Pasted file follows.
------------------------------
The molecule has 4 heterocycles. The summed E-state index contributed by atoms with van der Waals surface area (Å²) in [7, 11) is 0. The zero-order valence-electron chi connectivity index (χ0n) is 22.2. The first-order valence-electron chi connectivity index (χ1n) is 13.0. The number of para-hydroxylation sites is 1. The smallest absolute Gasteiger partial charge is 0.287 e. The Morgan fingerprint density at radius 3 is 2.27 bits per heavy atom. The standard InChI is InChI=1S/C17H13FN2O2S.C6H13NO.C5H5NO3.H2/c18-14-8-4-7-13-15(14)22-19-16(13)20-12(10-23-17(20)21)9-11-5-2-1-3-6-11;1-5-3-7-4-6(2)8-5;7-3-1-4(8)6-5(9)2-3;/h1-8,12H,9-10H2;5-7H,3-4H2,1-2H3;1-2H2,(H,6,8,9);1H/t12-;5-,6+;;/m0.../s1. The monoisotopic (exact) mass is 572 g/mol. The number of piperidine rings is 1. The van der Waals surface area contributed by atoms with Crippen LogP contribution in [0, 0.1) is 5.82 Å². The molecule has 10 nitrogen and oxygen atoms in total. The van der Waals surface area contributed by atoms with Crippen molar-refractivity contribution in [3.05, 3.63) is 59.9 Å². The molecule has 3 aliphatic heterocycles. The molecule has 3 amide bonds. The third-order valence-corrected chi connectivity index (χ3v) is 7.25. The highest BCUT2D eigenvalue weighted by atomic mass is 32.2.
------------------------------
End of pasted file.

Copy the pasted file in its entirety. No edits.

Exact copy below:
The molecule has 4 heterocycles. The summed E-state index contributed by atoms with van der Waals surface area (Å²) in [7, 11) is 0. The zero-order valence-electron chi connectivity index (χ0n) is 22.2. The first-order valence-electron chi connectivity index (χ1n) is 13.0. The number of para-hydroxylation sites is 1. The smallest absolute Gasteiger partial charge is 0.287 e. The Morgan fingerprint density at radius 3 is 2.27 bits per heavy atom. The standard InChI is InChI=1S/C17H13FN2O2S.C6H13NO.C5H5NO3.H2/c18-14-8-4-7-13-15(14)22-19-16(13)20-12(10-23-17(20)21)9-11-5-2-1-3-6-11;1-5-3-7-4-6(2)8-5;7-3-1-4(8)6-5(9)2-3;/h1-8,12H,9-10H2;5-7H,3-4H2,1-2H3;1-2H2,(H,6,8,9);1H/t12-;5-,6+;;/m0.../s1. The monoisotopic (exact) mass is 572 g/mol. The number of piperidine rings is 1. The van der Waals surface area contributed by atoms with Crippen LogP contribution in [0, 0.1) is 5.82 Å². The molecule has 10 nitrogen and oxygen atoms in total. The van der Waals surface area contributed by atoms with Crippen molar-refractivity contribution in [3.05, 3.63) is 59.9 Å². The molecule has 3 aliphatic heterocycles. The molecule has 3 amide bonds. The third-order valence-corrected chi connectivity index (χ3v) is 7.25. The highest BCUT2D eigenvalue weighted by atomic mass is 32.2.